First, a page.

If, like me, you were born in the 80s, these will resonate immediately. In between playable sections, the story progresses in animated comic panels. These, while looking good, suffer from hit and miss voice acting. This is a great shame, as the narrative would have hit even harder if this was not the case.
Axis of Evil
This ranges from having a group of unaware (yet easily alerted) enemies just behind Randy in the background or seeing locations you have yet to visit in the distance.
Entering a seemingly empty house only to suddenly see one of the ubiquitous Shadows emerge from the kitchen immediately parallel to Randy’s position is equally awesome as it is terrifying.
Tension comes from escaping the Shadows, not fighting them. From leaping up to a ledge in an abandoned apartment as the undead graze your feet to fleeing from gaggle of walking corpses across the city streets, Deadlight has heart pounding fear by the gallon.
Stealth elements are at play here, which is a great thing to see in this type of game. It is so much fun to successfully sneak past a group of enemies whilst dropping a car on another.
The premise is nothing original (a guy takes on the undead to save family), but it is in the execution that Deadlight shows its unique excellence (beautiful, original stealth side scroller).
When we are pulled into flashbacks with Randy, they are in full, vivid colour; a stark contrast to the dreary, hopeless colour palette of Randy’s present.
He remembers the past as a brighter, more colourful place than it actually was.
Deadlight really hits the psychological home run, successfully exploring just what a cataclysmic event like the end of the world would do to our sanity. In this way, it is similar to Walking Dead.
Nothing is perfect, however, and neither is Deadlight. The overall polish in terms of control and in-game bugs is severely lacking at times and did frustrate to the point of annoyance.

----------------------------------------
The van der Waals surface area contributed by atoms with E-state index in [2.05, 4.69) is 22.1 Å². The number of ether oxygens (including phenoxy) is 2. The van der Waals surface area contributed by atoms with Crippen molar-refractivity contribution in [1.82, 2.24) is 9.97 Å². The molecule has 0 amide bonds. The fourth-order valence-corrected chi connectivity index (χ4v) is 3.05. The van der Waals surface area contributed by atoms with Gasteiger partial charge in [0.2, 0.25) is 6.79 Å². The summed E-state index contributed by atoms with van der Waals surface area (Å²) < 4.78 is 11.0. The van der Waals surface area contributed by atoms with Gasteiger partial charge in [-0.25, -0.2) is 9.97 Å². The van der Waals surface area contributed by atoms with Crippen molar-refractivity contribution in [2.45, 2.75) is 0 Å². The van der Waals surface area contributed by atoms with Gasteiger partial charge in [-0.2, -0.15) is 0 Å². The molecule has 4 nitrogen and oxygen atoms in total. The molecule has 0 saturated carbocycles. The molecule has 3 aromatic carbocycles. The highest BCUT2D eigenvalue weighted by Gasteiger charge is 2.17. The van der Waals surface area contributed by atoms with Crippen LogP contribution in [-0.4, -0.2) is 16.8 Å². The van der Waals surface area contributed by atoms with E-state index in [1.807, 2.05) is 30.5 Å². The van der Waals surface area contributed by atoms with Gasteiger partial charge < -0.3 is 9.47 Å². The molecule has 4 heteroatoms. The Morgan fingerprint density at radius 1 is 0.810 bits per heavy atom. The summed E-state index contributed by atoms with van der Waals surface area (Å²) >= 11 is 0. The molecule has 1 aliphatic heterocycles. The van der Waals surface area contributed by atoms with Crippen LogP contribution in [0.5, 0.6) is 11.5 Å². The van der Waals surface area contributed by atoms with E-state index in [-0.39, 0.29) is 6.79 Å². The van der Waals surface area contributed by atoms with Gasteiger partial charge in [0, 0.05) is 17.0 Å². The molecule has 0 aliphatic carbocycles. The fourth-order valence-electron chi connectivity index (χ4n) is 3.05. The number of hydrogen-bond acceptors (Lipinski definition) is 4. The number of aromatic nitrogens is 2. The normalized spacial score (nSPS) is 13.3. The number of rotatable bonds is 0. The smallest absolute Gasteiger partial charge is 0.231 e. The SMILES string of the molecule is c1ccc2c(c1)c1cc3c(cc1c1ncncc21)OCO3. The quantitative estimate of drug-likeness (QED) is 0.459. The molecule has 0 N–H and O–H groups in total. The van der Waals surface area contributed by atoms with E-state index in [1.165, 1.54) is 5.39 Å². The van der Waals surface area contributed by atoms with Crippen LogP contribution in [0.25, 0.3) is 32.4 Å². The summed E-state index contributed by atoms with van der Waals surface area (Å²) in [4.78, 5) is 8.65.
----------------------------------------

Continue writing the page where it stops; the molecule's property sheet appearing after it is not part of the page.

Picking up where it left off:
Along with this, precision platforming can also be difficult when you can’t see where to jump next. Whilst the game successfully captures the confusion of being attacked by Shadows in the dark, this can, at times, lead to a frustrating gaming experience.
Deadlight is also too short.
The game can be clocked in around four hours and there really is not much in terms or replayability, other than collecting missing pages of Randy’s diary as well as other items.
The majority of the campaign is a joy to play. This can’t be said for The Rat’s Den, however.
There’s a very ‘trial and error’ nature to this area and it certainly made the game feel more generic than it actually is.
The short length and stuttering story are what keep this game from being a true classic. Hopefully we will see these issues addressed in Tequila Works’ next project.
The Grateful Dead
Deadlight should be commended for bravely tackling the genre from another perspective, specifically the two-dimensional one.
For every thing that Tequila Works got wrong, they get five things right.
Yes, the game is too short and contains some very frustrating platforming but the tone, atmosphere and stealthy side scrolling undead action makes it a title not to be missed.
Deadlight proudly continues this tradition.
What do you think? Are PSN and XBLA games more innovative and interesting than their AAA counterparts these days? Let us know your opinion below.
© 2012 Chris Fox